"Bug Bombs" Are Still Killing People Despite Improved Labeling, CDC Says

Modern pesticides are more powerful than ever as seen on a shelf in a store in Miami on August 9, 2016, but the discovery of a resistant whitefly in the United States for the first time has raised concerns about the invasive insects potential to devastate hundreds of crops. A tiny, invasive whitefly that is resistant to pesticides and carries crop-devastating viruses has been found outdoors in the United States for the first time, raising concerns among fruit and vegetable growers. The whitefly biotype Q turned up in April in the heavily manicured gardens of an affluent neighborhood in south Florida's Palm Beach County, where landscapers were spraying the flowers and shrubs regularly with insecticides. Kerry Sheridan/AFP/Getty Images

Cans of aerosol insecticides, known as "bug bombs," are still making people ill, despite widespread efforts to make the products safer.

Bug bombs release a fog into the air in order to kill cockroaches and other unwanted insects in homes. Although the devices, which are also called "total release foggers (TRFs)," are effective at getting rid of the pests, they can also make you very sick and in rare cases, even kill you.

According to a new report from the Centers for Disease Control and Prevention (CDC), more than 3,200 cases of bug bomb-related illnesses were reported in 10 states between 2007 and 2015. Although a majority of the cases didn't require medical attention, about 20 were life-threatening and four resulted in death.

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It's long been known that bug bombs can cause a number of symptoms, such as coughing, respiratory pain, vomiting and nausea. In an effort to reduce risk, the Environmental Protection Agency (EPA) improved the labels of all foggers manufactured after September 2012. The changes included revised directions on how to use the products, updated environmental hazards, and other best-management practices. The new labels also included instructions with pictograms, instead of just words.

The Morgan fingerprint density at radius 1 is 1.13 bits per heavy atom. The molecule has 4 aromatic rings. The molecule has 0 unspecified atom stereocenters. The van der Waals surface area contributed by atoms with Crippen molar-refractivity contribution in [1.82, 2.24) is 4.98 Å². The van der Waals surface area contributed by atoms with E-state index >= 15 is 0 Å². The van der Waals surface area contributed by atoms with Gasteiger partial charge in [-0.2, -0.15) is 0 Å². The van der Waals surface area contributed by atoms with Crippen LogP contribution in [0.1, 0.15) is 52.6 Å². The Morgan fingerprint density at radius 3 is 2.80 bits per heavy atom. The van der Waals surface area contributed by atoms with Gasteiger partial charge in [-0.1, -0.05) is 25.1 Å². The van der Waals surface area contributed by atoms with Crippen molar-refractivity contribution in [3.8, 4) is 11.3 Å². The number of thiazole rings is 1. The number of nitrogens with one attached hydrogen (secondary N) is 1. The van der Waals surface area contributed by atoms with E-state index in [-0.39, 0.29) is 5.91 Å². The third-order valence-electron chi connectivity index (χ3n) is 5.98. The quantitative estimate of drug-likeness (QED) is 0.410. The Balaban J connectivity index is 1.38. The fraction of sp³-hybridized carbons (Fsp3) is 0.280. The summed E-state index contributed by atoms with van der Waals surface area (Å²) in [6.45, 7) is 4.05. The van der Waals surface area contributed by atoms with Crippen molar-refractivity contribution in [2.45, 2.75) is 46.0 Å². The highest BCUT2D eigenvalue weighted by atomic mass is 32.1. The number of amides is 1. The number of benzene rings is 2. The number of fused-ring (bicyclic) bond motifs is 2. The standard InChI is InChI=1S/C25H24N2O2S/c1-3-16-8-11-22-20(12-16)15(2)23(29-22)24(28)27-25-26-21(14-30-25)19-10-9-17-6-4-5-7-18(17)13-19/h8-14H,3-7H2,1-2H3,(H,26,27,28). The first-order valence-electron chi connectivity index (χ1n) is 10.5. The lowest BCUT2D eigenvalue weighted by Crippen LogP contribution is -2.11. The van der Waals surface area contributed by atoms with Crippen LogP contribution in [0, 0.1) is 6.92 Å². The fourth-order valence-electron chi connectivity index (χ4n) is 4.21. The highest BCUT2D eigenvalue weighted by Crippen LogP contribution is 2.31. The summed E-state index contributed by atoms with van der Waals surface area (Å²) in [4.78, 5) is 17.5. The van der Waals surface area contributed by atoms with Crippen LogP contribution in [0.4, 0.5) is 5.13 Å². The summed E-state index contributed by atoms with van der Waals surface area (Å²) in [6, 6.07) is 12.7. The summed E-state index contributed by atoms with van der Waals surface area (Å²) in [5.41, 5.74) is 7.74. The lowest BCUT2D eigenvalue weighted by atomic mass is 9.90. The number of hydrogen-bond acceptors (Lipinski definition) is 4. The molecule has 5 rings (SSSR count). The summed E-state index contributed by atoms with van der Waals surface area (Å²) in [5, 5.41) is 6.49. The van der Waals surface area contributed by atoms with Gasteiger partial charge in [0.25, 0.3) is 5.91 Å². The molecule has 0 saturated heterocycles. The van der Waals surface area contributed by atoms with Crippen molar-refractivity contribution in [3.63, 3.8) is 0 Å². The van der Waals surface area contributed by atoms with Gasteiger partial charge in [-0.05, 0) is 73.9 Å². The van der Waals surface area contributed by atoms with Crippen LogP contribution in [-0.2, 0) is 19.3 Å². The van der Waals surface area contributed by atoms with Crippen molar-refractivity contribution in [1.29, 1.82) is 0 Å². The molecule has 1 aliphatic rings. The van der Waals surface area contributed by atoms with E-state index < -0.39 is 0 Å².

To assess if the labels were effective, the CDC looked at injury data from both before and after the updated cans hit the shelves. The analysis found no statistically significant decline in rate of TRF-associated injuries in the few years after the new labels were released. They also found that most injuries were due to people not vacating the area in which they sprayed the fogger.

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To reduce the number of people becoming sick from bug bombs, "integrated pest management strategies need to be adopted, as well as better communication about the hazards and proper uses of TRFs," the authors wrote in their study, which was published Friday in the CDC's Morbidity and Mortality Weekly Report.

The authors recommend implementing more labeling changes to encourage users to read and follow the instructions.

Additionally, the EPA recommends vacating the treated house, notifying anyone who may enter the premises, air out the treated area upon returning, and keeping foggers away from ignition sources.